Instead, Ralph was brought before a judge who probably based on the older age of Ralph wanted to make it easy for Ralph to recant the Catholic Faith. The judge told Ralph he could avoid losing his life if he would simply attend an Anglican service. He would not even need to make a public declaration. It sounded simple enough, and, after all, before he had become Catholic, Ralph had attended plenty of Anglican services.
Yet, Ralph refused to do that simple act. He knew what it meant. It would mean that becoming a Catholic was not really a turning point, but rather simply a mistake of heading down a blind alley before turning back on the original path. In his heart, Ralph knew that one could not be both Anglican and Catholic. The line between the two was very clear. One was not the other, and to go back to where he came from would be a betrayal of God who had brought him into the Catholic Church.
Staying True to His Turning Point
Surprised that the older man would not follow his suggestion to save his life, the judge had one last trick up his sleeve. The judge had Ralph's children brought before him. Although they were all his flesh and blood, none had joined him in the Catholic Church. However, as much as he loved his children, he knew that he could not turn back on his turning point. Instead, Ralph gave his blessing to his children and wished that each of them would be willing to die for embracing the truth.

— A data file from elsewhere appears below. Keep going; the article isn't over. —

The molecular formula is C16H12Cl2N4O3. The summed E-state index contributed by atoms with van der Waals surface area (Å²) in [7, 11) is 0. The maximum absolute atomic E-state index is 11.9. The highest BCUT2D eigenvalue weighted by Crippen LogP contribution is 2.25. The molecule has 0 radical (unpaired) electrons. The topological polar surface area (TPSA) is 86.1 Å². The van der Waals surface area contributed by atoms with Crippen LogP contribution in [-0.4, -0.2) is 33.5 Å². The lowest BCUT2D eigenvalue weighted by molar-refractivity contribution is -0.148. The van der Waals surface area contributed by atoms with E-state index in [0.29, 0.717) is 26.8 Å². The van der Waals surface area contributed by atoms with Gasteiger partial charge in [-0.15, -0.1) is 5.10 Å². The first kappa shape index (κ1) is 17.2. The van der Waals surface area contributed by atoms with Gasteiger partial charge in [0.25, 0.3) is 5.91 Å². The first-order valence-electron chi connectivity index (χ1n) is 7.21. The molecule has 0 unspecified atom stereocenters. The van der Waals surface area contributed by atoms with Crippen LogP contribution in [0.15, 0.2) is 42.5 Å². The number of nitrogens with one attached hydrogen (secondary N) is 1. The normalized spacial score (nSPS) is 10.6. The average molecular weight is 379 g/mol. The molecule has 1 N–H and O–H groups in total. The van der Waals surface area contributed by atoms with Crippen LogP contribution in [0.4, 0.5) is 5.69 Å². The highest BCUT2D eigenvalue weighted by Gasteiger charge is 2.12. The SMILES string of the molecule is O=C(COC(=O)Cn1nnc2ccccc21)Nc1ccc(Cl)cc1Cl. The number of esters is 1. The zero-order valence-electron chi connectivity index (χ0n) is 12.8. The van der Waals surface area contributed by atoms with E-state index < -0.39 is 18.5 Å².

Although we do not know what Ralph thought at the time, we can imagine it was not easy to see his family paraded before him to beseech him to do the reasonable thing and recant the Catholic Church. Nonetheless, according to what he said, we know what his final resolution was. He replied to the judge, "Would your lordship then advise me, for the perishable trifles of this world, or for a wife and children, to lose my God? No, my lord, I cannot approve or embrace a counsel so disagreeable to the maxims of the Gospel."
The judge then ordered that both Fr. Dickensen and Ralph be executed. They were both hanged on July 7, 1591.
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You Might Also Like to Read
Feast Day (Memorial): July 7th and October 25 (Memorial) as one of the 40 Martyrs of England and Wales
Learn More About Lay People who have been Martyrs
If Bl. Ralph Milner inspires you, you might enjoy reading about more lay people who gave up their lives rather than deny their faith. In Lay Saints: Martyrs, you will encounter seventy-three men and women who are recognized as martyrs by the Church. Be inspired and challenged by their stories in this 331 page book written by Joan Carroll Cruz and published by TAN.